The markets are always full of crowded trades. Whether it be in a stock, exchange-traded fund (ETF), exchange-traded note (ETN), bonds or cryptocurrencies, sometimes too many people get into the same trade. Market participants everywhere are pile into stocks with little concern of being on the wrong side of the trade.
Some traders tend to have the thought, “The rest of the world is buying it, so why not me?” The same goes for when people are short. Our community likes looking for crowded trades, and taking the opposite once they start to crack, and this is all with “defined” risk. That said, there are some signals of crowded trades, and if you notice them, you should approach with caution.
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Crowded trades could be dangerous
Who could forget the extreme move in the cryptocurrency market. There were plenty of people getting into Bitcoin near the highs, thinking it could continue higher. These investors thought so many people who got in early were getting paid, so they could do the same. Those who bought above $15K are now kicking themselves because they lost half their investment. A plethora of analysts projected Bitcoin to hit $50K, some even went as bold to say it could hit $100K in a short period. Although it could happen, you only care about your current profit and loss (PnL).
Here’s a look at Bitcoin/U.S. dollar (BTCUSD) on the daily chart:
Heck, who could forget the infamous short volatility trade? A lot of traders were extremely bullish on the S&P 500 Index, thinking everything would be fine and dandy, and volatility would stay low. Wrong. Think if you bought the VelocityShares Daily Inverse VIX Short-Term ETN (XIV), believing it would continue to rise since the market was at highs. Well, if you got in and your timing was slightly off…you would’ve nearly lost your entire investment. You would need to understand the ins-and-outs of XIV if you actually wanted to trade this at the time, but this trade is over because XIV has been forced to liquidate.
Even with the recent market dip, I still see market participants piling into one-sided trades, with little concern that they could be wrong.
We see this all the time.
Take Amazon.com (AMZN) for example. When is the last time you heard a bear case on this stock?
Ever hear of a talking head who doesn’t “absolutely love” the stock? Ever hear a fund manager say “we’re not involved with AMZN right now, it is too pricey”?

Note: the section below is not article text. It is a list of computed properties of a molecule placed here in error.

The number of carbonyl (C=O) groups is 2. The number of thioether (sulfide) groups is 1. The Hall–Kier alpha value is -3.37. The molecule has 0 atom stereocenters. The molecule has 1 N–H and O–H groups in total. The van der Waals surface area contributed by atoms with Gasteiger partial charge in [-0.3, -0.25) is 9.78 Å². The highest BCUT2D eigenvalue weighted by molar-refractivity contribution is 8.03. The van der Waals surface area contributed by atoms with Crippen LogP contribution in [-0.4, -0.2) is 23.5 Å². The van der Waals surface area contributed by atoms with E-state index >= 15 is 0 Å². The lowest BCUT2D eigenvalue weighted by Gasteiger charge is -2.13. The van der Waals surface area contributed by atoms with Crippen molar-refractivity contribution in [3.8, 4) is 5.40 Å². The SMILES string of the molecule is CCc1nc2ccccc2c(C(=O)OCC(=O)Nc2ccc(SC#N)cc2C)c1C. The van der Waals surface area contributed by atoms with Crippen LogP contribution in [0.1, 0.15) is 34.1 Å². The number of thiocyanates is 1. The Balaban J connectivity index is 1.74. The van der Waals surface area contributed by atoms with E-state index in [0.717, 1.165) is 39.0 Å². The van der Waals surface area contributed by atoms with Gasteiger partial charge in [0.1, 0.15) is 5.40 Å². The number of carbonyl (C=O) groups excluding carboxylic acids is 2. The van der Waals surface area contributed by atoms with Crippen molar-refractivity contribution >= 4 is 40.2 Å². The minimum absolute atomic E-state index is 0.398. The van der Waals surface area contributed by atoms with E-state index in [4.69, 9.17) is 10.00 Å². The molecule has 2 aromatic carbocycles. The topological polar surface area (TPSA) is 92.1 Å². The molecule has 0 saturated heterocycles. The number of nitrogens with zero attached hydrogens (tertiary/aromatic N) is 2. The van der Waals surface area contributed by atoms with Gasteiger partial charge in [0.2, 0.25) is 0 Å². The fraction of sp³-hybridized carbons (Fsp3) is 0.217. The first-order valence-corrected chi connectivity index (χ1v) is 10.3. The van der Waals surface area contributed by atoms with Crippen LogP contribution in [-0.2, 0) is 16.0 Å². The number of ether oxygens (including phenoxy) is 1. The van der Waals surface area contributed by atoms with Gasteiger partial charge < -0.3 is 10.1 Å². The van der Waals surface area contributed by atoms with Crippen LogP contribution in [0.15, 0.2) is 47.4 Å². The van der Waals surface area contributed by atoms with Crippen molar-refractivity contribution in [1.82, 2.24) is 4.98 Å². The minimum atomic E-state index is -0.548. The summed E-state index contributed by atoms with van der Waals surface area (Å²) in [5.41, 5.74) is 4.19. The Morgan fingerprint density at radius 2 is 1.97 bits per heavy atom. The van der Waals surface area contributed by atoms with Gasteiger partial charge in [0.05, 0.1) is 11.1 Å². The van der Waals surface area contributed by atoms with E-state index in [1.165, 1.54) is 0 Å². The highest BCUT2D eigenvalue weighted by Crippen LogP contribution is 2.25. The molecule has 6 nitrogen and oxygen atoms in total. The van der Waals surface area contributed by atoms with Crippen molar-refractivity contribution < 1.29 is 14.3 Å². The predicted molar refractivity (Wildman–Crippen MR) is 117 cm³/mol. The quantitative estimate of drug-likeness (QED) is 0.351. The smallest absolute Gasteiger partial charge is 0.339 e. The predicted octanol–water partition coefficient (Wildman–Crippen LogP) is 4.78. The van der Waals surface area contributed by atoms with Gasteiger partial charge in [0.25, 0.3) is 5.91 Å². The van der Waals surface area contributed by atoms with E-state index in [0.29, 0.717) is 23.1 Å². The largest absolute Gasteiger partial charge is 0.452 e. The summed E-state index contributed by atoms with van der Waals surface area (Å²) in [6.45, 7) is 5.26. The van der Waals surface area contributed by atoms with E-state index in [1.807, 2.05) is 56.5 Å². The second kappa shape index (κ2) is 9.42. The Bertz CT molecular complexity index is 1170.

Chances are you haven’t heard anyone in the media say they don’t love AMZN.
This is when you have the signals of a crowded trade. When you see everyone talking about the trade and a bulk of market participants on the side, be very careful. It means everyone in the world already owns it, and at the first glimpse of trouble they will sell… but who will be there to buy?
How to spot crowded trades
Here is the type of chart I look for when I’m trying to figure out if a trade is crowded.
This shows what a “crowded trade” looks like. You could clearly see hedge funds are all piled into gold right at that point. That might be all good and dandy while gold prices are surging, but you better believe I will be there to short it when it starts to crack. There are just too many people who will be looking for an exit.
Now, see how gold prices were affected…
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Final thoughts: You don’t want to get caught in a crowded trade because it could damage your trading account. Think of Bitcoin and the short volatility trade, you would’ve lost over 50% of your investments if you got into them at the wrong time. Ideally, you don’t want to hop into a trade where everyone is leaning towards one side, and no one really on the opposite side. If everyone is long an asset and it starts to fall, chances are market participants would start selling it, which could potentially cause a panic selloff.
Even in this current market environment, there were crowded trades after the market volatility in October and November. The market found some support and has been getting some nice moves higher.
Jeff Bishop is lead trader at WeeklyMoneyMultiplier.com and widely recognized as the Mensa Trader. He runs short-term trading strategies, using stocks, options and leveraged ETFs.